Explanations » B1 Grammar Explanations » Had better… It’s time…

Had better (‘d better)


We use had better to give strong advice or to tell someone (including ourselves) what to do.

  • I‘d better go home. It’s getting late.
  • You‘d better tell mum what happened before she finds out. 

Had better often implies that something negative will happen if something is not done and it often sounds like a threat or a warning.

  • He‘d better give me my money back or he’ll be in trouble. 
  • You‘d better behave yourself if you don’t want me to get really angry. 


The word had is a past verb form, but the expression had better is only used to talk about the immediate future.

  • You‘d better call me soon. I’ll be worried.

After had better we need to use infinitive without to.

  • I‘d better take a look. (NOT I’d better to take)

Had better not (‘d better not) is the negative form of had better.

  • You‘d better not say a word about this.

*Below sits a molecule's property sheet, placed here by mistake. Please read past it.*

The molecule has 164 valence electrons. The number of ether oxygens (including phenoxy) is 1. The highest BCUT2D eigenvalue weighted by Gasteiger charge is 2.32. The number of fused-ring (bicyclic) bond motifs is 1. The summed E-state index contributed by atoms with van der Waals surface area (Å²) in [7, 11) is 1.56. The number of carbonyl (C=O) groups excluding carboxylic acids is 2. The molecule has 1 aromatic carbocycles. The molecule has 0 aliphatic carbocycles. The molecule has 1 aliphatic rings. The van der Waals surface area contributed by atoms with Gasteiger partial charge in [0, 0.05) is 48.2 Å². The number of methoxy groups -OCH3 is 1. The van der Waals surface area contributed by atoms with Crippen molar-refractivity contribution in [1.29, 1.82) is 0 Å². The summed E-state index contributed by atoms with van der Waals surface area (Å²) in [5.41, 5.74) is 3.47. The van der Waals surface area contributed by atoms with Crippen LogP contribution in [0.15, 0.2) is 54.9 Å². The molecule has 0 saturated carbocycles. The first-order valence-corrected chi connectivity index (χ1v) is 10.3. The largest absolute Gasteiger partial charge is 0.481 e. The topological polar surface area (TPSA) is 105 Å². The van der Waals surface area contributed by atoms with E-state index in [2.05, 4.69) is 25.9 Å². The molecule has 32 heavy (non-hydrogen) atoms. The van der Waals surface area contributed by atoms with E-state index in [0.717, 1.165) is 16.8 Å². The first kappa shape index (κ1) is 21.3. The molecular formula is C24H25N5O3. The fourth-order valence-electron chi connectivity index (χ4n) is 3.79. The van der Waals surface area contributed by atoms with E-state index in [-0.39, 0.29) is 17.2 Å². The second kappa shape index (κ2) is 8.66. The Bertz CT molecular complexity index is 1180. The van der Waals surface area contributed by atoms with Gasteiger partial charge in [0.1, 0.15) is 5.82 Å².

• I‘d better not forget. 

In spoken English we normally use the short form ‘d better. And in informal speech, people sometimes say just better (without had).

  • You better go home.
  • I better get it right this time. 

Had better vs should

We often use should to give advice, to say that something is a good thing. And we use had better to express urgent advice or a warning, with bad consequences if you don’t follow it.

  • You should try the cake. It’s delicious. 
  • He‘d better hurry up or he’ll miss the cake. 


It’s time

We can use it’s time + to + infinitive or it’s time for someone + to + infinitive to say that someone should do something now or in the future.

  • It’s time for you to go to the doctor. 
  • It’s time to take a decision. 

We can also use it’s (about) time + subjectpast simple to say that someone should do something now or in the future.

  • It’s time you went to the doctor. 
  • I really think it’s high time you made a decision. We can’t go on like this any longer.

Note that we use the past in this form, but we are talking about the future.

We often use this form to complain or criticise.

  • It’s time you paid me what you owe me.  
  • It’s about time you started looking for a job.